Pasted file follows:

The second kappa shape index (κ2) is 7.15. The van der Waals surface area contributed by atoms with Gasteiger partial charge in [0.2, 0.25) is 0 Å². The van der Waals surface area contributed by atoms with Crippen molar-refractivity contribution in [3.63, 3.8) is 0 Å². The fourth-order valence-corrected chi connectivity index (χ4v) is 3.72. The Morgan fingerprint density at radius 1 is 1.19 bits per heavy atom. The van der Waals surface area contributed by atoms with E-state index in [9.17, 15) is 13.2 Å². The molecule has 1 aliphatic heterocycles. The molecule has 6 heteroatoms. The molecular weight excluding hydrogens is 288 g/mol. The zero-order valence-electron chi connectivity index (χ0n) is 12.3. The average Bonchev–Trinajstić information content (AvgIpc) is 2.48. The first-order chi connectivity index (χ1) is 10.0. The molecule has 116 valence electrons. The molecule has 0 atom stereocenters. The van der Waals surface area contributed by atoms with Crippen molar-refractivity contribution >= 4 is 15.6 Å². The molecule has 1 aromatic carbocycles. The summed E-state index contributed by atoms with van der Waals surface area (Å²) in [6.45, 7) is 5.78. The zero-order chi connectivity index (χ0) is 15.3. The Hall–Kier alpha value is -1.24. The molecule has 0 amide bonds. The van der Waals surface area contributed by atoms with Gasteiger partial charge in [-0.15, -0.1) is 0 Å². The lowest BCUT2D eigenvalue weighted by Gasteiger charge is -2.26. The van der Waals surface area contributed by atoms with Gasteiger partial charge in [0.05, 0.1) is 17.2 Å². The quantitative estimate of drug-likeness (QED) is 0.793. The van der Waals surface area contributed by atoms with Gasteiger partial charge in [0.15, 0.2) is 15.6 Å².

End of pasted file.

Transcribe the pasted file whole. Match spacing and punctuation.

The second kappa shape index (κ2) is 7.15. The van der Waals surface area contributed by atoms with Gasteiger partial charge in [0.2, 0.25) is 0 Å². The van der Waals surface area contributed by atoms with Crippen molar-refractivity contribution in [3.63, 3.8) is 0 Å². The fourth-order valence-corrected chi connectivity index (χ4v) is 3.72. The Morgan fingerprint density at radius 1 is 1.19 bits per heavy atom. The van der Waals surface area contributed by atoms with E-state index in [9.17, 15) is 13.2 Å². The molecule has 1 aliphatic heterocycles. The molecule has 6 heteroatoms. The molecular weight excluding hydrogens is 288 g/mol. The zero-order valence-electron chi connectivity index (χ0n) is 12.3. The average Bonchev–Trinajstić information content (AvgIpc) is 2.48. The first-order chi connectivity index (χ1) is 10.0. The molecule has 116 valence electrons. The molecule has 0 atom stereocenters. The van der Waals surface area contributed by atoms with Crippen molar-refractivity contribution >= 4 is 15.6 Å². The molecule has 1 aromatic carbocycles. The summed E-state index contributed by atoms with van der Waals surface area (Å²) in [6.45, 7) is 5.78. The zero-order chi connectivity index (χ0) is 15.3. The Hall–Kier alpha value is -1.24. The molecule has 0 amide bonds. The van der Waals surface area contributed by atoms with Gasteiger partial charge in [-0.15, -0.1) is 0 Å². The lowest BCUT2D eigenvalue weighted by Gasteiger charge is -2.26. The van der Waals surface area contributed by atoms with Gasteiger partial charge in [0.05, 0.1) is 17.2 Å². The quantitative estimate of drug-likeness (QED) is 0.793. The van der Waals surface area contributed by atoms with Gasteiger partial charge in [0.15, 0.2) is 15.6 Å².